We spent the weekend knee-deep in marinade. (Top tip: if you’re brining something big, like a particularly plump chicken, buy a cheap kitchen bin. The depth makes it much easier than juggling near-overflowing buckets. And when you’re finished, you have a spare bin.)
If you’re a serious barbecue jockey, you’ll want to know about Bryan Mayland’s HeaterMeter, a rather nifty open-source controller for your barbecue, built around a Raspberry Pi. Controlling the heat of your setup is key in low, slow cooking and smoking; you can get glorious results very inexpensively (an off-the-shelf equivalent will set you back a few hundred pounds) and have the satisfaction of knowing you built your equipment yourself. Bryan says:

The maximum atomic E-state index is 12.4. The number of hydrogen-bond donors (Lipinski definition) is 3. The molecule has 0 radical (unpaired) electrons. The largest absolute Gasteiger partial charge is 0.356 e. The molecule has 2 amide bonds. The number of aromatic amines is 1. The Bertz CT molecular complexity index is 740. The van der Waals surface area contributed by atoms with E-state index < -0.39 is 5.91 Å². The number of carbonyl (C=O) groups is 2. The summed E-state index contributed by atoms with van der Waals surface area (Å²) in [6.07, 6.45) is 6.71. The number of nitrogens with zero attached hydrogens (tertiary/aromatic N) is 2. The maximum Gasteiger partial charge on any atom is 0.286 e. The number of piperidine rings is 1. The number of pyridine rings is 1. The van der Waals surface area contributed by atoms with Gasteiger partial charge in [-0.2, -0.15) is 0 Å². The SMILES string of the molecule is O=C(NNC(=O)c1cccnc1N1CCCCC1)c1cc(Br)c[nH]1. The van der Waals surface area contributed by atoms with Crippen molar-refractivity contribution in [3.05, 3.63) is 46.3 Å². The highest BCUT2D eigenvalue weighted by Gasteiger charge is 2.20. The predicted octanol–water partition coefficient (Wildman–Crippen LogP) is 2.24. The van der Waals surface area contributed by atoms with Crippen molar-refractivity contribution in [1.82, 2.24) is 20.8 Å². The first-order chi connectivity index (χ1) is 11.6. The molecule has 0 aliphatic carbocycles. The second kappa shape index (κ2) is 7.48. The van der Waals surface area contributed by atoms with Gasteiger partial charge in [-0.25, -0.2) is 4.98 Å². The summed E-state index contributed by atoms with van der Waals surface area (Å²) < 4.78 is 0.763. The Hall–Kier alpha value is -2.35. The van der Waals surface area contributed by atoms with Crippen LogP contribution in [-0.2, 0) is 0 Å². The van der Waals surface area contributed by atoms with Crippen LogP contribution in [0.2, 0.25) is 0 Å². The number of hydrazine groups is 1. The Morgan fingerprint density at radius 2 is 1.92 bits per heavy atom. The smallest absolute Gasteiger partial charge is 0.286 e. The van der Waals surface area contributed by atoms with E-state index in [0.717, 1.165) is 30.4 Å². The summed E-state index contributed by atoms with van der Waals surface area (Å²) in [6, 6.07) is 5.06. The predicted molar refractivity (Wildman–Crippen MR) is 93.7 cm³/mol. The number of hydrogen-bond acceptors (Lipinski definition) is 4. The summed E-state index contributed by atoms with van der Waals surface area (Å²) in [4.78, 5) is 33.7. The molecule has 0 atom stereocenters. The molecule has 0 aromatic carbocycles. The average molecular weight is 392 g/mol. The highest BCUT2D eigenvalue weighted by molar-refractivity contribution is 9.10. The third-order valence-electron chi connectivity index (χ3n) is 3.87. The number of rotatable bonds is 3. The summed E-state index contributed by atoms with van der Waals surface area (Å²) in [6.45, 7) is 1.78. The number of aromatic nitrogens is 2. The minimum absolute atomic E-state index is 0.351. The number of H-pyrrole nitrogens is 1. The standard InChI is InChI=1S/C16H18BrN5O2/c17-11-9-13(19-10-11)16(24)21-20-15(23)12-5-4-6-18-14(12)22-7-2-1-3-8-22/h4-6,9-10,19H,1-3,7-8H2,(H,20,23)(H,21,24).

Temperature data read from a standard thermistor (ThermoWorks, Maverick) or thermocouple probe is used to adjust the speed of a blower fan motor mounted to the BBQ grill to maintain a specific set temperature point (setpoint). A servo-operated damper may optionally be employed. Additional thermistor probes are used to monitor food and/or ambient temperatures, and these are displayed on a 16×2 LCD attached to the unit. Buttons or serial commands can be used to adjust configuration of the device, including adjustment of the setpoint or manually regulating fan speeds.
The Raspberry Pi adds a web interface, with graphing, archives, and SMS/email support for alarm notification, which means you can go and splash around in the kids’ paddling pool with a beer rather than spending the day standing over the grill with a temperature probe.
You can buy a HeaterMeter online, in kit form or pre-assembled. There’s an incredibly comprehensive wiki available to get you going with the HeaterMeter, and a very straightforward Instructable if you’re just looking for a quick setup. If you’re the type who prefers to learn by watching, Bryan also has a few videos on YouTube where he puts the kit together. To start with, see how to assemble the LCD/button board here and the base board here.